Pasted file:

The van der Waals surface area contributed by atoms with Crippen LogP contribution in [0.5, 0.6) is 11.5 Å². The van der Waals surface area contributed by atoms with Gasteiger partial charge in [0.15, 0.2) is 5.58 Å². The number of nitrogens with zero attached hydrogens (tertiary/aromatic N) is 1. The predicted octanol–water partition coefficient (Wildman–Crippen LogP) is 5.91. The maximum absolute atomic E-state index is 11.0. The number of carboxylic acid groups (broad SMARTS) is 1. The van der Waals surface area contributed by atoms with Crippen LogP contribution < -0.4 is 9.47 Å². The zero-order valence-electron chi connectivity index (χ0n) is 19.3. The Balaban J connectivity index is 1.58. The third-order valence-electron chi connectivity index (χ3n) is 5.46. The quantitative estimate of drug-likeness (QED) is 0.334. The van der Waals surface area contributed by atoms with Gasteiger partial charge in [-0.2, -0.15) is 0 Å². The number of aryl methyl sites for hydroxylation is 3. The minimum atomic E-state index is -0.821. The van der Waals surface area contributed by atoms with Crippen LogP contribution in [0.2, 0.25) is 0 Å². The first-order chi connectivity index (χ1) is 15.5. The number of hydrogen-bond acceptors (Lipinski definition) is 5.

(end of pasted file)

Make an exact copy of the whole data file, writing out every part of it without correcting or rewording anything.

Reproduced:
The van der Waals surface area contributed by atoms with Crippen LogP contribution in [0.5, 0.6) is 11.5 Å². The van der Waals surface area contributed by atoms with Gasteiger partial charge in [0.15, 0.2) is 5.58 Å². The number of nitrogens with zero attached hydrogens (tertiary/aromatic N) is 1. The predicted octanol–water partition coefficient (Wildman–Crippen LogP) is 5.91. The maximum absolute atomic E-state index is 11.0. The number of carboxylic acid groups (broad SMARTS) is 1. The van der Waals surface area contributed by atoms with Crippen LogP contribution < -0.4 is 9.47 Å². The zero-order valence-electron chi connectivity index (χ0n) is 19.3. The Balaban J connectivity index is 1.58. The third-order valence-electron chi connectivity index (χ3n) is 5.46. The quantitative estimate of drug-likeness (QED) is 0.334. The van der Waals surface area contributed by atoms with Gasteiger partial charge in [-0.2, -0.15) is 0 Å². The number of aryl methyl sites for hydroxylation is 3. The minimum atomic E-state index is -0.821. The van der Waals surface area contributed by atoms with Crippen LogP contribution in [0.2, 0.25) is 0 Å². The first-order chi connectivity index (χ1) is 15.5. The number of hydrogen-bond acceptors (Lipinski definition) is 5.